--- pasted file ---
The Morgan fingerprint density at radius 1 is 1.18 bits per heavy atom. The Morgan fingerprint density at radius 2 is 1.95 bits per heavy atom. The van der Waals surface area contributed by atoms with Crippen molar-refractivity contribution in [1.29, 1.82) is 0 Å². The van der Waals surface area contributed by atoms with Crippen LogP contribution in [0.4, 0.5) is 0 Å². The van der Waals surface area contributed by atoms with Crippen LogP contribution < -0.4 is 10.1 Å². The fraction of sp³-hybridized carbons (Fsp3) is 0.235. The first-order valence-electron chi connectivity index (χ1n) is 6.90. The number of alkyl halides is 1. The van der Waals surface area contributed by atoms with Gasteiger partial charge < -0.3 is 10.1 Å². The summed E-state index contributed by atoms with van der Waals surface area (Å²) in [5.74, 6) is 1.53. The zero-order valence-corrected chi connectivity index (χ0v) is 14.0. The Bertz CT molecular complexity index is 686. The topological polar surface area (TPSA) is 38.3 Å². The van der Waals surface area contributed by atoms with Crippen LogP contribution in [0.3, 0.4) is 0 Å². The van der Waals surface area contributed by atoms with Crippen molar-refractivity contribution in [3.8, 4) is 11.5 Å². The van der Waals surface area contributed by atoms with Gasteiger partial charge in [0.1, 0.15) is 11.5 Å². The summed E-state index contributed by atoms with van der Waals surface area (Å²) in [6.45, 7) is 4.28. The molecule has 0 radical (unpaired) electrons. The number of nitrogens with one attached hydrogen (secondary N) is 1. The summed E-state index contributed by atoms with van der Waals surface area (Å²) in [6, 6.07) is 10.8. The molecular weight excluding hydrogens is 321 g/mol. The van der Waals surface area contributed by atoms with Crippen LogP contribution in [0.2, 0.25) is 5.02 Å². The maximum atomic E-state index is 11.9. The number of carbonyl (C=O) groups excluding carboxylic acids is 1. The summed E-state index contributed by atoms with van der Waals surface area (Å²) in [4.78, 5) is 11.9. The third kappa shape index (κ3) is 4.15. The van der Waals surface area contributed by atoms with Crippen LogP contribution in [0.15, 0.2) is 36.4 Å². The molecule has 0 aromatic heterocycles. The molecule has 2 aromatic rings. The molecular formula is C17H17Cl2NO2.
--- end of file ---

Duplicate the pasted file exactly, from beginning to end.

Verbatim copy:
The Morgan fingerprint density at radius 1 is 1.18 bits per heavy atom. The Morgan fingerprint density at radius 2 is 1.95 bits per heavy atom. The van der Waals surface area contributed by atoms with Crippen molar-refractivity contribution in [1.29, 1.82) is 0 Å². The van der Waals surface area contributed by atoms with Crippen LogP contribution in [0.4, 0.5) is 0 Å². The van der Waals surface area contributed by atoms with Crippen LogP contribution < -0.4 is 10.1 Å². The fraction of sp³-hybridized carbons (Fsp3) is 0.235. The first-order valence-electron chi connectivity index (χ1n) is 6.90. The number of alkyl halides is 1. The van der Waals surface area contributed by atoms with Gasteiger partial charge < -0.3 is 10.1 Å². The summed E-state index contributed by atoms with van der Waals surface area (Å²) in [5.74, 6) is 1.53. The zero-order valence-corrected chi connectivity index (χ0v) is 14.0. The Bertz CT molecular complexity index is 686. The topological polar surface area (TPSA) is 38.3 Å². The van der Waals surface area contributed by atoms with Crippen LogP contribution in [0.3, 0.4) is 0 Å². The van der Waals surface area contributed by atoms with Crippen molar-refractivity contribution in [3.8, 4) is 11.5 Å². The van der Waals surface area contributed by atoms with Gasteiger partial charge in [0.1, 0.15) is 11.5 Å². The summed E-state index contributed by atoms with van der Waals surface area (Å²) in [6.45, 7) is 4.28. The molecule has 0 radical (unpaired) electrons. The number of nitrogens with one attached hydrogen (secondary N) is 1. The summed E-state index contributed by atoms with van der Waals surface area (Å²) in [6, 6.07) is 10.8. The molecular weight excluding hydrogens is 321 g/mol. The van der Waals surface area contributed by atoms with Crippen LogP contribution in [0.2, 0.25) is 5.02 Å². The maximum atomic E-state index is 11.9. The number of carbonyl (C=O) groups excluding carboxylic acids is 1. The summed E-state index contributed by atoms with van der Waals surface area (Å²) in [4.78, 5) is 11.9. The third kappa shape index (κ3) is 4.15. The van der Waals surface area contributed by atoms with Crippen LogP contribution in [0.15, 0.2) is 36.4 Å². The molecule has 0 aromatic heterocycles. The molecule has 2 aromatic rings. The molecular formula is C17H17Cl2NO2.